If politics were a science, the Bavarian-based Christian Social Union would be the automatic and overwhelming victor in every regional election. Bavaria is doing quite well: it’s the richest region of the richest country in Europe with the lowest unemployment (2.8 per cent) and crime rates. Bavaria, in fact, is so wealthy that it serves as the prime donor to Germany’s poorer states. Last year, Bavaria coughed up €5.89 billion to the cash-strapped regions of the former East Germany.
Unfortunately for the CSU, politics is more art than science. You can brag about being the elected administrators of the wealthiest and most physically beautiful part of Germany but still get massacred at the polls. And so it was for the sister party of Angela Merkel’s CDU. As of posting, the CSU took just over 37 per cent of the vote in Bavaria’s regional election. The Greens nearly doubled their vote share from 2013 to 17.5 per cent, while the Free Voters and Alternative fur Deutschland (AfD) finished a distant third and fourth respectively.
If current projections hold, the CSU will enter the 180-seat Bavarian parliament with 85 seats, far above the second-place finisher. And yet for a party that has dominated Bavarian politics since the early 1960s and has governed the region with an absolute majority for most of that time, Sunday’s results were an unmitigated failure for CSU head Horst Seehofer and Bavarian Premier Marcus Söder. A depressed Söder admitted as much, even if he’s likely to cast the blame for the electoral drubbing on somebody else: ‘We did not achieve a good result. We will have to learn lessons.’
And indeed, there are plenty of lessons to learn. Seehofer’s childish antics in Berlin, antics that nearly tore Chancellor Angela Merkel’s government apart, may have factored into the result. The national trend in German politics of the establishment parties siphoning support to the smaller extremes on both sides of the spectrum – the Greens on the left and the AfD on the right – punctured conservative Bavaria just like every other part of the Federal Republic.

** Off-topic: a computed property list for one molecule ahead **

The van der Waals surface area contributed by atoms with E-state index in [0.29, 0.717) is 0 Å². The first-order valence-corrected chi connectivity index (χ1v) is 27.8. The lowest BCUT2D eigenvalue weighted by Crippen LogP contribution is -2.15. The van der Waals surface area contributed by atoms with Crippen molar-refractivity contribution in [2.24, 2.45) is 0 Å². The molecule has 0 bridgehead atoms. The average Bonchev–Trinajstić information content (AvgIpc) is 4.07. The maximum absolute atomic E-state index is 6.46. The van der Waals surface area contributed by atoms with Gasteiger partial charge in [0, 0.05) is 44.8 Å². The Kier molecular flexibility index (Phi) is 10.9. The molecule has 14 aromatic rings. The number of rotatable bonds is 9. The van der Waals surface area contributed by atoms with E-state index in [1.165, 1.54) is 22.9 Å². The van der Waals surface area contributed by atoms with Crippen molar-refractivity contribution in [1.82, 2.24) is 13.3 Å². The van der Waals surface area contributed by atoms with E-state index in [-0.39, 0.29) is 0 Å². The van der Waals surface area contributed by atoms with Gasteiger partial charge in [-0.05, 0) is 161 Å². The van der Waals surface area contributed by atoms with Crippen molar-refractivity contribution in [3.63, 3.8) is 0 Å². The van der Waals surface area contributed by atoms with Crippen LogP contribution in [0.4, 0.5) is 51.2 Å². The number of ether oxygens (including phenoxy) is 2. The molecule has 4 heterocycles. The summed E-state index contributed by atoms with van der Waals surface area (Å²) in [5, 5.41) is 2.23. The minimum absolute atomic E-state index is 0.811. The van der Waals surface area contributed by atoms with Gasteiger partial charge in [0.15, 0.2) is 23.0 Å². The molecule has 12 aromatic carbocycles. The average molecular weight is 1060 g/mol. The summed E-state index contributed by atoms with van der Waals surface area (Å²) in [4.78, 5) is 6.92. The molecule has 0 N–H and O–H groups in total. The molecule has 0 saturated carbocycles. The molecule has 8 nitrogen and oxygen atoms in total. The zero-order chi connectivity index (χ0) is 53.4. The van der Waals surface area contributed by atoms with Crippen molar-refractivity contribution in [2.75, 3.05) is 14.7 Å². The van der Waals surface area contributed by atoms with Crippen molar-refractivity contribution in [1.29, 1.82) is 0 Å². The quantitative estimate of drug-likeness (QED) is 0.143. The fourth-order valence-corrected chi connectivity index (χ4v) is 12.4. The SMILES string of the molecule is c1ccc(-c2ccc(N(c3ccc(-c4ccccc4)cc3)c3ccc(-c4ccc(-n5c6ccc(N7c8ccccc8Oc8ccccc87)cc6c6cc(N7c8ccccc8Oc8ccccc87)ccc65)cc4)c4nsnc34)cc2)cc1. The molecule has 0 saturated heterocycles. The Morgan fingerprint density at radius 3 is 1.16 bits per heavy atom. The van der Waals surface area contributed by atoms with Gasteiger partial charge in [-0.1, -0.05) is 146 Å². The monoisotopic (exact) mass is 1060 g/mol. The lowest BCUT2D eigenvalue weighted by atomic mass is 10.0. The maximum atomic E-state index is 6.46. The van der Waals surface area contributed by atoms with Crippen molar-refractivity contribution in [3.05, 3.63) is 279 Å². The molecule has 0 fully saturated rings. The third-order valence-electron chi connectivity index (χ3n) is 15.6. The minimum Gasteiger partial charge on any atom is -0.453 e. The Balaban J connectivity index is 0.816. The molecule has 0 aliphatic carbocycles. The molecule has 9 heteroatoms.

But the most important reason why the CSU has such an abysmal performance may have been how it ran the campaign. The party tried to be too many things to too many people. With the AfD outflanking them on the right, Seehofer and Söder desperately bolted to the right in order to maintain their support among traditional voters who still revile Merkel’s 2015 decision to open the gates to over one million refugees. Like the AfD, both men talked about clamping down on immigration, toughening asylum procedures, and patrolling Bavaria’s border with Austria to prevent more migrants from coming in. Yet in so doing, the CSU likely alienated the more moderate Bavarians who view the AfD’s anti-refugee rhetoric as beyond the pale and a violation of the region’s Christian social identity. The CSU’s balancing act between a responsible right-of-center governing party and far-right immigration enforcer was just that: an act. And Bavarians took notice.
Heads will roll after this election. Seehofer is a dead man walking. The next generation of party leaders will need to ensure the CSU doesn’t follow him to the grave.